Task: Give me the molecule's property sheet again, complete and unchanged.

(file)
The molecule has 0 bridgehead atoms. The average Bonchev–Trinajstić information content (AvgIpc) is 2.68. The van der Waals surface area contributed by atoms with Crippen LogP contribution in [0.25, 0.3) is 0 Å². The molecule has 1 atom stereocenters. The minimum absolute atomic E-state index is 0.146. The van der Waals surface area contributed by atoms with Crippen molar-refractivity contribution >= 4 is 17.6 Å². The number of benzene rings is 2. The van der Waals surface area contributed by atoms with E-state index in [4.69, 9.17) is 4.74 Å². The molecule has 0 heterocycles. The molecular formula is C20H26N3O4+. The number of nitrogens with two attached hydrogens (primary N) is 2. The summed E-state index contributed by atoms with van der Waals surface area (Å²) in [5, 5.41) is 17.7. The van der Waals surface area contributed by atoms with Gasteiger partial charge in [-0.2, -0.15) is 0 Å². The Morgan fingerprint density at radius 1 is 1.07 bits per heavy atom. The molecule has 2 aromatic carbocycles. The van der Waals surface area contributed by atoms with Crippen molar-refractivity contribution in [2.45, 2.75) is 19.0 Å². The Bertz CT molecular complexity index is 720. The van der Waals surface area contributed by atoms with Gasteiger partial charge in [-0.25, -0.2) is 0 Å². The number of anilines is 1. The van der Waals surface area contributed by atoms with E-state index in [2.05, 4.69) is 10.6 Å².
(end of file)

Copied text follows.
The molecule has 0 bridgehead atoms. The average Bonchev–Trinajstić information content (AvgIpc) is 2.68. The van der Waals surface area contributed by atoms with Crippen LogP contribution in [0.25, 0.3) is 0 Å². The molecule has 1 atom stereocenters. The minimum absolute atomic E-state index is 0.146. The van der Waals surface area contributed by atoms with Crippen molar-refractivity contribution >= 4 is 17.6 Å². The number of benzene rings is 2. The van der Waals surface area contributed by atoms with E-state index in [4.69, 9.17) is 4.74 Å². The molecule has 0 heterocycles. The molecular formula is C20H26N3O4+. The number of nitrogens with two attached hydrogens (primary N) is 2. The summed E-state index contributed by atoms with van der Waals surface area (Å²) in [5, 5.41) is 17.7. The van der Waals surface area contributed by atoms with Gasteiger partial charge in [-0.2, -0.15) is 0 Å². The Morgan fingerprint density at radius 1 is 1.07 bits per heavy atom. The molecule has 2 aromatic carbocycles. The van der Waals surface area contributed by atoms with Crippen molar-refractivity contribution in [2.45, 2.75) is 19.0 Å². The Bertz CT molecular complexity index is 720. The van der Waals surface area contributed by atoms with Gasteiger partial charge in [-0.25, -0.2) is 0 Å². The number of anilines is 1. The van der Waals surface area contributed by atoms with E-state index in [2.05, 4.69) is 10.6 Å².